China’s veto power as a permanent member of the UN Security Council means that it is a key actor when it comes to considering external powers’ responses to the Arab Awakening. Add to this significant and growing economic interests – most notably, but not only, as an oil importer – and China’s desire to play a role in the region becomes clearer. China’s initial response was driven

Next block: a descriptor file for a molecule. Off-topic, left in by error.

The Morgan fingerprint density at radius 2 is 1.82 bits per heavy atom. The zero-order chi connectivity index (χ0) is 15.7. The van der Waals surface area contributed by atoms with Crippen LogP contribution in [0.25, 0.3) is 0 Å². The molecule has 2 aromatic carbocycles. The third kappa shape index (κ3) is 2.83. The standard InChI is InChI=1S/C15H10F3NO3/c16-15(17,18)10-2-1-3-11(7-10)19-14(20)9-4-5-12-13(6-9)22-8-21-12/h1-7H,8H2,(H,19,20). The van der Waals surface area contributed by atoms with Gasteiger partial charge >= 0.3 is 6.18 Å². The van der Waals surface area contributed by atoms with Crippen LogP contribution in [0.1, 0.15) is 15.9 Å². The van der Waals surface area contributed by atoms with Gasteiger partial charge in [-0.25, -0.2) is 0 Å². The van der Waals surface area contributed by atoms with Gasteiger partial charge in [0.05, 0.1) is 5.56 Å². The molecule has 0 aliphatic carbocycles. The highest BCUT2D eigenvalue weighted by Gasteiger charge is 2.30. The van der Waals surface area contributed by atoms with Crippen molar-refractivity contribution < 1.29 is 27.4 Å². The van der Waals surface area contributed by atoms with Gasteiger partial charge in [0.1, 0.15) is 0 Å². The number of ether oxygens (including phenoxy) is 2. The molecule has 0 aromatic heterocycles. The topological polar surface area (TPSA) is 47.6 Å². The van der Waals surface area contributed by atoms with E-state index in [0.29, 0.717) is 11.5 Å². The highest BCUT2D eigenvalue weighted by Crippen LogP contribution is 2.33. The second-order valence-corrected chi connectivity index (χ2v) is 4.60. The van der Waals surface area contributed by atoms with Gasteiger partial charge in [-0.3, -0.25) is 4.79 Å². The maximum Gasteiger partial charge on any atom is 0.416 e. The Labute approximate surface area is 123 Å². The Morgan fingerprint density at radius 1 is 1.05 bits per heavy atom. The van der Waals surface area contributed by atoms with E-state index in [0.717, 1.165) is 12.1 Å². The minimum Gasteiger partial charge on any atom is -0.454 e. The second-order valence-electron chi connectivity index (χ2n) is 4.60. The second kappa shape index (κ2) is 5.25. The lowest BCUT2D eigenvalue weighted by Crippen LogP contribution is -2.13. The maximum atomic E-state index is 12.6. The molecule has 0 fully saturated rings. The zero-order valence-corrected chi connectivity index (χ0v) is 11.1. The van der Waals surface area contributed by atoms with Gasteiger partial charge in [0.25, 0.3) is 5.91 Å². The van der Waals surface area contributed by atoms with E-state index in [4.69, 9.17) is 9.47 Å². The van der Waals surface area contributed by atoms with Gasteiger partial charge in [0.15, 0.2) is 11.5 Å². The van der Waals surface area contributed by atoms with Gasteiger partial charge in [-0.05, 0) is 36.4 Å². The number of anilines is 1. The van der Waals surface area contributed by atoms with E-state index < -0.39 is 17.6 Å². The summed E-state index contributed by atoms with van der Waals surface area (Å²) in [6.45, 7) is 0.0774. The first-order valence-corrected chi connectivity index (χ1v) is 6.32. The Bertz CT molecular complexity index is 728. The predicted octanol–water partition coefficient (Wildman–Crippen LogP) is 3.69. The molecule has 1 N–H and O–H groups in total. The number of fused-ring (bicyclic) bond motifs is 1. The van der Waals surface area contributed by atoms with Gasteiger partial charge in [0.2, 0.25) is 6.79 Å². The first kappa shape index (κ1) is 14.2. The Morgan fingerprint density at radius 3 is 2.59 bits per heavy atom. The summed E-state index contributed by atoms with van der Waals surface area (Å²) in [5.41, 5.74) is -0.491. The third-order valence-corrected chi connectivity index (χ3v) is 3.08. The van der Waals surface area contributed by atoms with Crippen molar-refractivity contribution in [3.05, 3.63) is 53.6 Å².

by concerns about a potential spillover into unrest in China. But as this immediate challenge dissipated, the region became an arena where Chinese principles of non-interference in the domestic affairs of sovereign states not only came into conflict with the priorities of some Western powers, but were also mediated by more pragmatic material considerations from China itself.